Tutorial

Spatial Autocorrelation in R

Overview

Tobler’s first law of geography states that

“everything is related to everything else, but near things are more related than distant things.” - Waldo Tobler (source)

In regular statistical analyses, we look at the relationship between two variables irrespective of their place in space. If there is a desire to account for space, this will likely be done by creating groups or regional identifiers that can be controlled for in a linear regression. For example, neighborhood or state level dummy variables or IDs.

We can move beyond this naive approach to incorporating space into our analysis to something a bit more explicit. We can check to see if there are measurable spatial relationships in our dataset as opposed to strictly measuring numeric correlation.

This post will introduce the concept of spatial autocorrelation. First we will create a dataset to work with. Then we’ll review neighbors, weights, and autocorrelation.

Creating our dataset

In this analysis, we will explore the spatial relationship of bachelor’s degree attainment in Suffolk County (Greater Boston). The data we will be using comes from the Urban Informatics Toolkit’s associate package {uitk}. This can be installed with remotes::install_github("josiahparry/uitk").

The package exports acs_raw which is a tibble containing socio-economic and demographic characteristics from the American Community Survey (ACS) as provided by the Boston Area Research Initiative (BARI). From the tibble, we’ll select a few variables to explore throughout. These are the median household income (med_house_income), proportion of the population that uses public transit (by_pub_trans), proportion of the population with a bachelor’s degree (bach), and then FIPS code. Additionally, there are a few missing values in our variables. We’ll fill those in with median imputation.

The object suffolk_county contains the boundary of each census tract and will be joined to the ACS data.

library(sf)
library(tidyverse)

acs <- select(uitk::acs_raw, 
              fips = ct_id_10, med_house_income, 
              by_pub_trans, bach) %>% 
  mutate(fips = as.character(fips),
         across(.cols = c(med_house_income, by_pub_trans, bach), 
                ~replace_na(.x, median(.x, na.rm = TRUE))))


acs_sf <- left_join(uitk::suffolk_county, acs, by = "fips")

Now that we have this object we can visualize how median household income is distributed numerically and geographically.

acs_sf %>% 
  ggplot(aes(bach)) +
  geom_histogram(bins = 15, fill = "#528672") +
  theme_minimal() +
  geom_vline(aes(xintercept = mean(bach)),
             lty = 3, size = .75) +
  labs(x = "Median Household Income", y = "Frequency", 
       title = "Distribution of Educational Attainment")

acs_sf %>% 
  mutate(bach_dec = ntile(bach, 10)) %>% 
  ggplot(aes(fill = bach_dec)) +
  geom_sf(lwd = 0.2, color = "black") +
  theme_void() +
  scale_fill_gradient(high = "#528672", n.breaks = 10) +
  labs(title = "Educational Attainment Deciles") 

From the graph and map we can see two things:

  1. The distribution of educational attainment is left skewed
  2. There appears to be clusters of low educational attainment in the north and the south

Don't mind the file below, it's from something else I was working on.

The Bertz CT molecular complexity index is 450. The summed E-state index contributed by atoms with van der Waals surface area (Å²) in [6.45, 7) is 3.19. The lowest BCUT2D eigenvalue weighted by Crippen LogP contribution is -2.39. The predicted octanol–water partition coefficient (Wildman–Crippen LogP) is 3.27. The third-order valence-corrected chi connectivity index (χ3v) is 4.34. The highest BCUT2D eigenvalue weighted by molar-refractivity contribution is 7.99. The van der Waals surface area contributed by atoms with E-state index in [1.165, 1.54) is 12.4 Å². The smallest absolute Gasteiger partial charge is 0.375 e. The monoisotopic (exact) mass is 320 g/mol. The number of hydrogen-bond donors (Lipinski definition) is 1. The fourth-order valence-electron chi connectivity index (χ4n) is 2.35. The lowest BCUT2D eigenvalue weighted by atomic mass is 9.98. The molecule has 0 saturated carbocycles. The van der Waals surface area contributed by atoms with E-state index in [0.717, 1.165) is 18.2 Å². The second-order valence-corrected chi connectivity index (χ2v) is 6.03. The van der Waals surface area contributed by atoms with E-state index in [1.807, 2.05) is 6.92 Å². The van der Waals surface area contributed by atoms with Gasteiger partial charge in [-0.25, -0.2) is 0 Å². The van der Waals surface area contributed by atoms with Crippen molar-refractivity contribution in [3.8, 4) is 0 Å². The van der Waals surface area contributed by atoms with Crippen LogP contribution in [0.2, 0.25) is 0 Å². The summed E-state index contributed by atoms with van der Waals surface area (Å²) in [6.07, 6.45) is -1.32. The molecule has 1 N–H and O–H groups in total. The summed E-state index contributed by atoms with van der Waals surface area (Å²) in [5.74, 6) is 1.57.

How can we check to see if there is a significant spatial relationship? We’ll need to look at the surrounding values of each observation.

Understanding spatial autocorrelation

Typical correlation measures explores how two continuous variables are related to each other. Does one increase when the other does? Spatial autocorrelation looks to see if a variable has any relationship in how it is distributed across a geography. With spatial autocorrelation we can ask the question “are like values near each other?” With measures of spatial auto correlation we can only know if similar values cluster near each other. Or, inversely, near values are different from each other and far ones are similar.

The most common measure of spatial autocorrelation is Moran’s I. Moran’s I is a number that typically ranges between -1 and 1 much like other correlation measures. Though Moran’s I can exceed either boundary in some rare cases.

When I approaches 1, we can interpret Moran’s I as informing us that similar values tend to be nearby each other. When I approach -1, near values are dissimilar. We cannot determine whether the clusters are positively or negatively associated, though!

Understanding neighbors

If we assume that there is a spatial relationship in our data, we are taking on the belief that our data are not completely independent of each other. If nearer things are more related, then census tracts that are close to each other will have similar values. In the urban literature there is a lot of discussion of “spillover effects." A spillover effect is when a change in one neighborhood affects adjacent / nearby neighborhoods. This is in essence what we are trying to evaluate.

Because we are concerned with what surrounding observations look like, we need to know which observations are nearby. There are a number of different ways in which neighbors can be identified. With polygon data we identify neighbors based on their contiguity. To be contiguous means to be connected or touching—think of the contiguous lower 48 states.